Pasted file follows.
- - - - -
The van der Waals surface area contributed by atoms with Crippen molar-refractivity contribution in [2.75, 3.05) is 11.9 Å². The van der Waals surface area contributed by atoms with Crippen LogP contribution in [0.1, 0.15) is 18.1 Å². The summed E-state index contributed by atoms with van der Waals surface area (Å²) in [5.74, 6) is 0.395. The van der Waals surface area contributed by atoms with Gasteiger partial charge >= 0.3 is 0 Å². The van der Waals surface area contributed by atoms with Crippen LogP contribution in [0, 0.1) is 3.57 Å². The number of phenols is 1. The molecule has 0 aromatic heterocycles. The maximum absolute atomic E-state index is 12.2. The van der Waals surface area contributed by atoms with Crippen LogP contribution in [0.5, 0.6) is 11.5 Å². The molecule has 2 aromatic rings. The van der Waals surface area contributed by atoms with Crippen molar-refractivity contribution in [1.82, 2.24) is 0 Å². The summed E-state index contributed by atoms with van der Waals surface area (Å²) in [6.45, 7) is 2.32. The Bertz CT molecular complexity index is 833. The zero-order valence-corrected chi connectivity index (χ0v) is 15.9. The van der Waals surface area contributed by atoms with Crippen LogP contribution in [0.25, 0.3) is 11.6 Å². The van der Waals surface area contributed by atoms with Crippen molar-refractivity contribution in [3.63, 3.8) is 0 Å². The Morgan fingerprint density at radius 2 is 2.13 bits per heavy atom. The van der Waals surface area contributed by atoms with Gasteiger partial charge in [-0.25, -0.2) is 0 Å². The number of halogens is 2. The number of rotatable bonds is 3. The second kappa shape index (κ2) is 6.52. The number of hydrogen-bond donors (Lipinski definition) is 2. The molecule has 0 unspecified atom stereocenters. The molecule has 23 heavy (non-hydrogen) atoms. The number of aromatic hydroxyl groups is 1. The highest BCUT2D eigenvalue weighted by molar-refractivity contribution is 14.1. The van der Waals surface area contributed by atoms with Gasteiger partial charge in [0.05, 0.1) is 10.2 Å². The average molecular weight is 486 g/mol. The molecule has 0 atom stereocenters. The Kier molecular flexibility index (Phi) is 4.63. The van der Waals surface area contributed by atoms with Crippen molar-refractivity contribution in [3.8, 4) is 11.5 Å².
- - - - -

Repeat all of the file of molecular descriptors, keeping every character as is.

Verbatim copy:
The van der Waals surface area contributed by atoms with Crippen molar-refractivity contribution in [2.75, 3.05) is 11.9 Å². The van der Waals surface area contributed by atoms with Crippen LogP contribution in [0.1, 0.15) is 18.1 Å². The summed E-state index contributed by atoms with van der Waals surface area (Å²) in [5.74, 6) is 0.395. The van der Waals surface area contributed by atoms with Gasteiger partial charge >= 0.3 is 0 Å². The van der Waals surface area contributed by atoms with Crippen LogP contribution in [0, 0.1) is 3.57 Å². The number of phenols is 1. The molecule has 0 aromatic heterocycles. The maximum absolute atomic E-state index is 12.2. The van der Waals surface area contributed by atoms with Crippen LogP contribution in [0.5, 0.6) is 11.5 Å². The molecule has 2 aromatic rings. The van der Waals surface area contributed by atoms with Crippen molar-refractivity contribution in [1.82, 2.24) is 0 Å². The summed E-state index contributed by atoms with van der Waals surface area (Å²) in [6.45, 7) is 2.32. The Bertz CT molecular complexity index is 833. The zero-order valence-corrected chi connectivity index (χ0v) is 15.9. The van der Waals surface area contributed by atoms with Crippen LogP contribution in [0.25, 0.3) is 11.6 Å². The van der Waals surface area contributed by atoms with Crippen molar-refractivity contribution in [3.63, 3.8) is 0 Å². The Morgan fingerprint density at radius 2 is 2.13 bits per heavy atom. The van der Waals surface area contributed by atoms with Gasteiger partial charge in [-0.25, -0.2) is 0 Å². The number of halogens is 2. The number of rotatable bonds is 3. The second kappa shape index (κ2) is 6.52. The number of hydrogen-bond donors (Lipinski definition) is 2. The molecule has 0 unspecified atom stereocenters. The molecule has 23 heavy (non-hydrogen) atoms. The number of aromatic hydroxyl groups is 1. The highest BCUT2D eigenvalue weighted by molar-refractivity contribution is 14.1. The van der Waals surface area contributed by atoms with Gasteiger partial charge in [0.05, 0.1) is 10.2 Å². The average molecular weight is 486 g/mol. The molecule has 0 atom stereocenters. The Kier molecular flexibility index (Phi) is 4.63. The van der Waals surface area contributed by atoms with Crippen molar-refractivity contribution in [3.8, 4) is 11.5 Å².